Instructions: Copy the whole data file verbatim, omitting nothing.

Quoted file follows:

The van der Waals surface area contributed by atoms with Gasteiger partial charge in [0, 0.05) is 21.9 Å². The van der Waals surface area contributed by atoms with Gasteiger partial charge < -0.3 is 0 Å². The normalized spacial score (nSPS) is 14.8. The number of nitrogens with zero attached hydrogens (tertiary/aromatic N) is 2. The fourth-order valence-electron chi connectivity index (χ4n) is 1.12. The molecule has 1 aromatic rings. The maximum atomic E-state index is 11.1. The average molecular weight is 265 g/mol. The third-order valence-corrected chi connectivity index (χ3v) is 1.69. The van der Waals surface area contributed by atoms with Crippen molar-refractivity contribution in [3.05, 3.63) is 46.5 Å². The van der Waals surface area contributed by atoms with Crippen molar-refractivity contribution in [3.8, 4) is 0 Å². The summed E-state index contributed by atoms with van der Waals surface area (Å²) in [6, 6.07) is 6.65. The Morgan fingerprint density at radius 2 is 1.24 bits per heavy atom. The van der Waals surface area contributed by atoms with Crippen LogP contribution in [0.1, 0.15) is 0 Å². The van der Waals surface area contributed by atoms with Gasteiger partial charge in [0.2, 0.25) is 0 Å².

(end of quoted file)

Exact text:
The van der Waals surface area contributed by atoms with Gasteiger partial charge in [0, 0.05) is 21.9 Å². The van der Waals surface area contributed by atoms with Gasteiger partial charge < -0.3 is 0 Å². The normalized spacial score (nSPS) is 14.8. The number of nitrogens with zero attached hydrogens (tertiary/aromatic N) is 2. The fourth-order valence-electron chi connectivity index (χ4n) is 1.12. The molecule has 1 aromatic rings. The maximum atomic E-state index is 11.1. The average molecular weight is 265 g/mol. The third-order valence-corrected chi connectivity index (χ3v) is 1.69. The van der Waals surface area contributed by atoms with Crippen molar-refractivity contribution in [3.05, 3.63) is 46.5 Å². The van der Waals surface area contributed by atoms with Crippen molar-refractivity contribution in [3.8, 4) is 0 Å². The summed E-state index contributed by atoms with van der Waals surface area (Å²) in [6, 6.07) is 6.65. The Morgan fingerprint density at radius 2 is 1.24 bits per heavy atom. The van der Waals surface area contributed by atoms with Crippen LogP contribution in [0.1, 0.15) is 0 Å². The van der Waals surface area contributed by atoms with Gasteiger partial charge in [0.2, 0.25) is 0 Å².